Your ACI Is Lower if You Care About Wine, Not Higher
A couple weeks ago, celebrated author and journalist Calvin Trillin wrote this article for Slate.com. The piece criticizes, in not so many words, those who care to achieve a higher level of knowledge or understanding about wine. So the story goes like this: Trillin is in a Grand Central bar when he overhears a few guys discussing wine; he and his drinking companion then assume there’s a high likelihood – 61 percent chance, apparently – that the men in question are “a—holes” (ACI stands for A—hole Correlation Index). It may be true that the stereotypical wine-knowledgeable person correlates with people who introduce things like aluminum siding, Super PACs or mortgage-backed securities to the world. But to my mind, vilifying those who care about this Cabernet versus that one carries with it a much greater ACI.
Taking into consideration the time and place of the story, as well as the subject of it (an old barfly), I can see why a discussion of wine among a few young, brash, rich dudes would seemingly correlate with a high ACI. But doesn’t being a young, brash, rich dude merit a high ACI on its own? Even if they were discussing, say, the upcoming Super Bowl? Or the Steve Jobs biography? Or Call of Duty, undoubtedly the coolest video game ever? The fact that they’re even attempting a conversation or trying to achieve a greater level of understanding of what they consume, to me, naturally lowers their ACI.
Look at it this way. Today, there are as many Whole Foods markets in America as there are gun stores (ok, maybe not that many, but still); we have two basic-cable stations about cooking; multiple reality shows feature culinary competitions; and a new farm-to-table restaurant seems to open every week in the West Village. There had to be a time when caring about the heritage-breed pork versus regular free-range swine instantly kicked your ACI up to 100. But not today – it’s cool. Such knowledge lowers your ACI because it involves understanding where your food comes from. And knowing where your wine comes from results in a high ACI? Why, exactly?
There are dozens of considerations with wine that are important. Does the winery treat its vineyards in a sustainable manner? How about its people, who spend day after day toiling in the rows under the hot sun? Is the wine produced by a major conglomerate or a small family that scrapes by for putting quality ahead of quantity? How dependent is the production facility on automation versus a skilled workforce? Is the wine mass-produced or made with TLC? Was the growing season solid, or is the wine overpriced since it carries the fancy label, but comes from a rainy year? Most people who care to learn about wine in these ways care just as much about the provenance of the food they eat; there should be no crime in foodies applying the same hunger for information to their choices in wine.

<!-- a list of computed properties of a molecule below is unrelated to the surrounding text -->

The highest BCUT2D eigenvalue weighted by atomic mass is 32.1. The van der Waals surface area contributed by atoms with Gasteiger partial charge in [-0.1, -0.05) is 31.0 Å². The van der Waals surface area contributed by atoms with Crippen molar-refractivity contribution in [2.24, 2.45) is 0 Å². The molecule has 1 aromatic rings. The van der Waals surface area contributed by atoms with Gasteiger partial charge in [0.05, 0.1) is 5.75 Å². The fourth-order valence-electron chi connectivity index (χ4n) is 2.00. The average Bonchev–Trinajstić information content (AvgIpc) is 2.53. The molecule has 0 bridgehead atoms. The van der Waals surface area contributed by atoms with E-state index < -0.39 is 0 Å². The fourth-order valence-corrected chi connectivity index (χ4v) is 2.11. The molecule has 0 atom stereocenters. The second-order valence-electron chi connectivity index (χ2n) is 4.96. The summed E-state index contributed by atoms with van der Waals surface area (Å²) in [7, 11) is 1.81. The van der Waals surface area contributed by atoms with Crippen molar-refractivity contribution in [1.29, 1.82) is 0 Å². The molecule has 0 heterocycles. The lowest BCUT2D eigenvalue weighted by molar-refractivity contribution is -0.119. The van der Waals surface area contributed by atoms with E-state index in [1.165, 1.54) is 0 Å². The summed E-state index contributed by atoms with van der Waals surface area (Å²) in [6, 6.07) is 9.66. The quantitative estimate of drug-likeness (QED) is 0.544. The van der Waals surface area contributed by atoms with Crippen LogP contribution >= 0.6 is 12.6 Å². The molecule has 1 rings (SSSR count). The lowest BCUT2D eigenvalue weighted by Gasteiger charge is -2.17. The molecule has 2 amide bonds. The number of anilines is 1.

To be fair to Trillin’s drinking buddy, he said this of the observed trio in the Grand Central bar:
…Nearly 40 percent of people who think of themselves as wine connoisseurs are people who have learned a lot about wine for one legitimate reason or another and are not pretentious about it. Those guys over there are in the other 61 percent, I’d wager. When they get through analyzing a few pinot noirs that they wouldn’t actually be able to tell apart, they’ll probably turn to cigars or single malt scotch. People who spend a lot of time discussing both cigars and single malt scotch, by the way, have a 78 percent ACI.”
At least he acknowledges there’s a difference in wine connoisseurship (and he’s quite generous in assuming that a full 40 percent of connoisseurs have good intentions). For sure, the ACI on the three men probably was fairly high in that they didn’t care about the unique, important, defining characteristics of the wines they were discussing as much as they did about sizing each other up – and the corresponding thickness of their wallets. Still, it seems far too easy to assume there’s a difference between the three wine-obsesseed and the yoga-pants-clad woman shopping at the Palo Alto, Calif., Whole Foods who insists on fair-trade quinoa with no knowledge of what the designation actually means. Let me be clear: There is none.
Understanding production and provenance, and caring about what you drink is just as important about caring about what you eat. Having an elevated ACI, however, is something different entirely – and is usually pretty easy to determine on its own. In fact, plenty of other behaviors, actions, characteristics and ignorant opinions leap to mind far ahead of wine connoisseurship as indicators of a high ACI.
Chief among them, actually, is leaning against a Grand Central bar handing out ACI ratings – whether to wine lovers or anyone else. Though I can’t deny, I am tempted to try it sometime. Maybe there’s a little ACI in all of us.